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The character of Ra's al Ghul is considered "nearly immortal" in the DC universe. He is nearly immortal because he can cheat death due to the powers of the Lazarus pit. This allows Ra's al Ghul to possess longevity, rejuvenation and youth restoration abilities. However, he can still be killed like any mortal.

Is there any evidence that Ra's al Ghul was nearly immortal in the The Dark Knight trilogy?

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Well, yes and no.

There is no clear evidence that he is or is not nearly immortal. We don't actually see him die at the end of Batman Begins, neither is any kind of Lazarus pit nor its absence ever mentioned in the movie.

However, there is a strong argument to be made that he is just a normal mortal person like you and me (bar any "normal" kind of better physique due to extensive training achievable by any properly trained soldier). The Nolan Batman films go to great lengths to root the whole Batman universe in a somewhat real-life scenario, where all of this could actually happen. There is stuff that's at least stretching plausibility, like advanced hightech gadgetry or the fact of someone even deciding to be such a masked vigilante. But the films themselves, their story and their whole presentation are much more rooted in the genre of the crime drama, than the one of comic superheroes. So, in the same way a Bane powered by some kind of super-soldier serum would be too much for that, a concept of a literal Lazarus pit might not fit very well there, too.

However, I deliberately said "literal", because the Nolan films, in their effort to root the ultimately comics-based Batman universe in the world of realistic crime-thrillers go to great lengths to actually transfer some of the well-known but maybe too weird concepts of the source material from their literal origins into a much more metaphorical meaning. For example, the pit where Bruce Wayne is imprisoned in the last film and that cures both his physical and psychological issues could be seen as a reference to the actual Lazarus pit, while still not being as otherworldly. Or Bane's mask that doesn't pump some weird super-soldier serum into his body, but instead makes him suspectible to much higher pain-levels than normal people by constantly delivering pain-killers to him.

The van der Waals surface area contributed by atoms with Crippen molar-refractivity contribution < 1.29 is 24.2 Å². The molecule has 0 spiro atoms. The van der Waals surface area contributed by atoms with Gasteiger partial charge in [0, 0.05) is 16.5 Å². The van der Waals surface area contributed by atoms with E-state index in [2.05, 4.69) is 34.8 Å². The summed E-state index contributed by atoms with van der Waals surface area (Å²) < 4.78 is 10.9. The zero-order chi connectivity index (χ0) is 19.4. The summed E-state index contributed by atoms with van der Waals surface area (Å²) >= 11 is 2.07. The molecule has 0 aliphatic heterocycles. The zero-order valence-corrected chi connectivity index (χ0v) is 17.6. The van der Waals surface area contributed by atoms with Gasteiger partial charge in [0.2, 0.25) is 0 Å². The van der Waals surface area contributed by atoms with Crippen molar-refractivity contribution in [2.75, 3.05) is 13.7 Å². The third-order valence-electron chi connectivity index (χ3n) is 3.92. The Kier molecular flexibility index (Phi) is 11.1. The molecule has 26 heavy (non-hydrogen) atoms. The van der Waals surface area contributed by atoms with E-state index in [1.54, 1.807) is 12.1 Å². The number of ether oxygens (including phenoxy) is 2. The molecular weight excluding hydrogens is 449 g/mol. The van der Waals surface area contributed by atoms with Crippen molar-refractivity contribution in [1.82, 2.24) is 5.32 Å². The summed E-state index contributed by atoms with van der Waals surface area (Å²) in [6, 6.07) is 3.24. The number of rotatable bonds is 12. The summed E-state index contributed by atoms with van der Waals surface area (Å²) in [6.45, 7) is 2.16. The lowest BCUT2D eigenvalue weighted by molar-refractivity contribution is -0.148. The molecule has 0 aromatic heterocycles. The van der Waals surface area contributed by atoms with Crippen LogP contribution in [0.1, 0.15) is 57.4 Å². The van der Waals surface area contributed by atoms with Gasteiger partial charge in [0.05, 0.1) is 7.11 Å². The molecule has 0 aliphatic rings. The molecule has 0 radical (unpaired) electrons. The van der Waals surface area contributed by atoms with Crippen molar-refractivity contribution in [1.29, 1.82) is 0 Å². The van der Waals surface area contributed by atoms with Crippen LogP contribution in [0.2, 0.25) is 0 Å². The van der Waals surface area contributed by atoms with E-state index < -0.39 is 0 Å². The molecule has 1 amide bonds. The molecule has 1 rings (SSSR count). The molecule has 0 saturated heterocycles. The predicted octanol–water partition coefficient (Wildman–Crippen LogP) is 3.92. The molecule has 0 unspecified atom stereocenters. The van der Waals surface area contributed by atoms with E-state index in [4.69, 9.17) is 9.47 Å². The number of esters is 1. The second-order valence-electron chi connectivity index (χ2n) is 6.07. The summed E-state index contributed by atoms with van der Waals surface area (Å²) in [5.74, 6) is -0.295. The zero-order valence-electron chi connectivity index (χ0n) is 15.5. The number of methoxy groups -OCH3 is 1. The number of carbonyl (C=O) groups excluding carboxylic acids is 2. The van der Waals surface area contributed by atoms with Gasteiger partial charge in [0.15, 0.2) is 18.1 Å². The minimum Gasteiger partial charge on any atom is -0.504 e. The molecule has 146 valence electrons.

And one of those instances is the immortality of Ra's al Ghul, which is repeatedly adressed throughout the film series. Just that it's not an actual literal immortality, rather than a metaphorical immortality of Ra's al Ghul and the League of Shadow's ideas. When we repeatedly see his ideology come back for Gotham through Bane or Talia, or when Bruce imagines Ra's himself in his ultimate realization in the pit. Realistically, it only is Bruce halucinating, but symbolically it is Ra's al Ghul coming back from the dead to haunt him. Ra's is very much dead, his legacy might never be. Including the concept of a literal Lazarus pit bringing his body back from the dead would undermine this whole concept.

In fact this somehow immortality while not actually being immortal is adressed in Batman Begins already, when it is revealed that Henri Ducard is Ra's al Ghul himself (rather than Ken Watanabe as we previously thought), a mere symbol he made for his ideas in the same way Bruce created a symbol to inspire Gotham city (and one that ultimately will stay immortal too):

Bruce: You're not Ra's al Ghul. I watched him die.
Ducard: But is Ra's al Ghul immortal? Are his methods supernatural?
Bruce: Or cheap parlor tricks to conceal your true identity, Ra's?

Ra's himself (or Bruce's projection of him) even alludes to his different kind of immortality in the pit scene in The Dark Knight Rises:

Ra's: Tsk, tsk, tsk. Did you not think l would return, Bruce? Hmm? I told you I was immortal.
Bruce: I watched...I watched you die.
Ra's: Oh, there are many forms of immortality.

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    Despite us not seeing him die, Bruce does say he did see him. We just didn't for cinematic reasons. If we take Bruce's word, we can conclude he is in fact not immortal. – BlueMoon93 Oct 12 '17 at 13:45
  • @BlueMoon93 Good point. But then again, I don't think Bruce really saw more than we did (him standing in a train that crashed and exploded seconds later) and is probably just extrapolating as much as we do. – Napoleon Wilson Oct 12 '17 at 13:46

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